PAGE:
Treasury Secretary Yellen says the stimulus bill will get the economy back on track 'quickly,' with near full employment next year
- Treasury Secretary Janet Yellen said Sunday that the US could see full employment next year.
- The risk of inflation remains small and "manageable," she told ABC News on Sunday.
- Full employment does not mean zero unemployment, but it would reflect a healthier
The US could return to full employment in 2022, Treasury Secretary Janet Yellen said on Sunday, renewing her forecast now that the Biden administration's coronavirus pandemic relief package has been signed into law.
"I am hopeful that if we defeat the pandemic, that we can have the economy back near full employment next year," Yellen said in an interview with "This Week" on ABC News.
Yellen said last month that the US economy could see such a recovery, but that it would hinge on whether President Joe Biden's bill - which includes direct payments for individuals, an expansion of the child tax credit, and funding for vaccine distribution and testing - was adopted.
It marked the administration's first major win, and comes as millions of Americans are struggling as the coronavirus pandemic has devastated parts of the economy in the past year. The Trump administration passed relief packages last year, offering direct payments to taxpayers among other aid to individuals.
"I believe there is enough support in this package to relieve suffering and to get the economy quickly back on track," Yellen, the former head of the Federal Reserve who was confirmed in January as Treasury Secretary, said Sunday.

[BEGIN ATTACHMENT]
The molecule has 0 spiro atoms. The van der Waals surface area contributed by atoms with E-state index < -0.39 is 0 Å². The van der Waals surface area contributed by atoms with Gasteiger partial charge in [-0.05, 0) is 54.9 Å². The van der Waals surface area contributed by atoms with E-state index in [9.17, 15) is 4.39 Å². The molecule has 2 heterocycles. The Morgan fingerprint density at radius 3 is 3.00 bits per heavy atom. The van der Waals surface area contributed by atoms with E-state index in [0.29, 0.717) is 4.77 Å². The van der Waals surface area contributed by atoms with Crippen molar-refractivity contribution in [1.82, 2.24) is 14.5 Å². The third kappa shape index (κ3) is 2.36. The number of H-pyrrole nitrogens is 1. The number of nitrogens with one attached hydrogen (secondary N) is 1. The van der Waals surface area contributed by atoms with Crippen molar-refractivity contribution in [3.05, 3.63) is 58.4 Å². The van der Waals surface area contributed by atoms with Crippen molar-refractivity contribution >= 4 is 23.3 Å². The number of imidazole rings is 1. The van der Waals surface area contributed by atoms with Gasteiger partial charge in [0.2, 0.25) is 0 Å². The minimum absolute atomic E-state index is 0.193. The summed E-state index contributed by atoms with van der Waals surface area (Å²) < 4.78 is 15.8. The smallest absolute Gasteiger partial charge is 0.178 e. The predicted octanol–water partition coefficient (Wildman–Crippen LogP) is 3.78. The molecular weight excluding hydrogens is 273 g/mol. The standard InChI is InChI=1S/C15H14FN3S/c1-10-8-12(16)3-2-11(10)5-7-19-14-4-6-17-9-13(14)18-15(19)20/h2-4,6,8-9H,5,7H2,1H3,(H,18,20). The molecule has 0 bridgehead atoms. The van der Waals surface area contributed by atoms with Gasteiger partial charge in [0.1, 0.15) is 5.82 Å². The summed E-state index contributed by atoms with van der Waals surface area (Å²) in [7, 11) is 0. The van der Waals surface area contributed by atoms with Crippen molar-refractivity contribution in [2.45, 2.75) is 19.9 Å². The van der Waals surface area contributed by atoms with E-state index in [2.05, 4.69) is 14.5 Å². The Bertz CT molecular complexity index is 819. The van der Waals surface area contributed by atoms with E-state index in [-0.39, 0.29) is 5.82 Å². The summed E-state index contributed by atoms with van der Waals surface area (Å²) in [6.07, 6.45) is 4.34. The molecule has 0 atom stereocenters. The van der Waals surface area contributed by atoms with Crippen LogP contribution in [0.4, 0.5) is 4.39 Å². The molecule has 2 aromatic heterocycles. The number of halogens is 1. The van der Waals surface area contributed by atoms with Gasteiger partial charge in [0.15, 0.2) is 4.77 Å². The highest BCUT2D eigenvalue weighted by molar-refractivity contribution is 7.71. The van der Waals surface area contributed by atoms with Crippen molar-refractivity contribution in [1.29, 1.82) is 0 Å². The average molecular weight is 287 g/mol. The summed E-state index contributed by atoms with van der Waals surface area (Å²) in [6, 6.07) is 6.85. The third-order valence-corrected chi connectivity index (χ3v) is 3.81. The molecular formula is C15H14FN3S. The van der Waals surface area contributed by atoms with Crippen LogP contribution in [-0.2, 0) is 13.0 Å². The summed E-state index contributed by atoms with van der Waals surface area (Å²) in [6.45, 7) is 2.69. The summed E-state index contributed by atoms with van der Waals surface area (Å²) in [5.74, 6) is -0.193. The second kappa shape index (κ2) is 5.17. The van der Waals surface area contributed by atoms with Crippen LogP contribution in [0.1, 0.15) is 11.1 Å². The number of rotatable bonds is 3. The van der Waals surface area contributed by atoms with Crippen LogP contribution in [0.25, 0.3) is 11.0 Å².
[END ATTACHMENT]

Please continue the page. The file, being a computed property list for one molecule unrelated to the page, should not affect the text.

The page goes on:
"Full employment" does not mean a state of zero unemployment, but such conditions would reflect a US economy that is far healthier than where it is today as the unemployment rate remains at levels elevated compared to previous years.
Full employment essentially refers to "the level of employment at which virtually anyone who wants to work can find employment at the prevailing wage," according to the Federal Reserve Bank of Richmond.
The Bureau of Labor Statistics said earlier this month in the latest jobs report that the US unemployment rate fell to 6.2% from 6.3%.
Still, that figure does not capture the breadth of how many people are out of work. The U-6 unemployment rate, which the government defines as workers who are marginally attached to the labor force and others who are employed part-time, was 11.1% in February, the BLS said.
Yellen acknowledged that a bump for the economy means prices could rise for consumers, but not in an extreme way. Some experts have said the economy is not at risk of overheating, but that rising demand will lead to higher prices.
"Is there a risk of inflation? I think there's a small risk. And I think it's manageable," Yellen said on Sunday, adding that prices could move up after falling last spring when the pandemic started to grip the US, but that it would be "temporary."
"To get a sustained high inflation like we had in the 1970s - I absolutely don't expect that," she said.
Some on Wall Street are optimistic about what the relief package means for the economic recovery. Goldman Sachs economists told clients earlier this month that the US employment rate could drop to 4.1% by year-end thanks to a combination of the
"Despite the surprising speed of recovery early on, we are still very far from a strong labor market whose benefits are broadly shared," Federal Reserve Chair Jerome Powell said last month.
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